Sarah Silverman Discovers Her Dark Side
Someone’s been trying to break into Sarah Silverman’s apartment.
Don’t worry, they were unsuccessful. But the attempted burglaries did prompt the actor to install a security camera outside her front door—which in turn led to Silverman doing what fans of her particular brand of sweet-voiced, foulmouthed comedy have been doing for almost 20 years now: laugh at her onscreen.
“Every once in a while I’ll look at myself coming home, and [in one video] I reached for my key and everything in my bag fell out. And I laughed at myself ’cause I’m an idiot, but it was so interesting to watch.
“To see yourself in real life—to have just a real-life moment—is neat to study.” She was animated, she says, “and in acting, if I did that, I’d think, That’s over the top.”
Silverman has long embraced living and acting truthfully in the moment. Her no-holds-barred attitude has been with her from her early days on “Saturday Night Live” to “The Sarah Silverman Program” to her standup specials, in which she jokes about sexism, racism, politics, religion, and everything else not suited for the dinner table. “I was raped by a doctor,” she jokes in 2005’s “Jesus Is Magic.” “Which, you know…is so bittersweet for a Jewish girl.”
But in the new film “I Smile Back,” out Oct. 23, the comedian is testing that attitude in a different way. Silverman stars as Laney Brooks, a suburban wife and mother whose drinking, drugging, and fondness for anonymous sex destroys her family.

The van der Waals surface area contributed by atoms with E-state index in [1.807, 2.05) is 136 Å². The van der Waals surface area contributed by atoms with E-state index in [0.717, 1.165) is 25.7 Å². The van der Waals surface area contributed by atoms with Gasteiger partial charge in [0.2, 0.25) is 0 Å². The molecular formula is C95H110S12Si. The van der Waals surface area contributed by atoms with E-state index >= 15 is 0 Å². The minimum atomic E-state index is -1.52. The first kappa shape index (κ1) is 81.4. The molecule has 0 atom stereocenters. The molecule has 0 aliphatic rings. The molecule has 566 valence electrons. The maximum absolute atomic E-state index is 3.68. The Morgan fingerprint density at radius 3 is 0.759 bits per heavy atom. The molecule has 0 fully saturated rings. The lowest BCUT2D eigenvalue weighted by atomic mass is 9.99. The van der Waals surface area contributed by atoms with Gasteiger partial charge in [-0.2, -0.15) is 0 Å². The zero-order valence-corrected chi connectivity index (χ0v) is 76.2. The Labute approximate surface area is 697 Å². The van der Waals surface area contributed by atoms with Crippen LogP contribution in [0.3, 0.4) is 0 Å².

Laney snorts cocaine in the bathroom while her kids call for her from the other side of the door, mixes various pills with alcohol before calling another mother from school, and steals drugs off a family friend (Thomas Sadoski) with whom she’s having an affair. And that’s just the beginning.
“There’s a part of me that can understand wild self-destruction and the odd freedom that that is. I go back and forth with how I feel about her. [I have] compassion and empathy, but also, fuck you. Get your shit together. Other people exist,” Silverman says.
“You can be wildly empathetic toward her and her struggle, but you can also go, ‘What a self-centered person,’ ” she adds. “And so that’s what art is to me: People will see different things depending on their own life experiences.”
Directed by Adam Salky, the film marks a stark transition for the Emmy winner, who, despite having done her share of drama (2012’s “Take This Waltz” and Showtime series “Masters of Sex”), has spent the last two decades primarily in comedy.
Pair that with such complex subject matter, and nothing could prepare Silverman completely for “I Smile Back”—even if the movie was written for her.
The screenplay was created by Amy Koppelman, who penned the 2008 novel. After hearing Silverman speaking about depression with Howard Stern and feeling like she could hear so much of Laney in the actor, she decided to adapt the story for the silver screen. Silverman took the news in stride.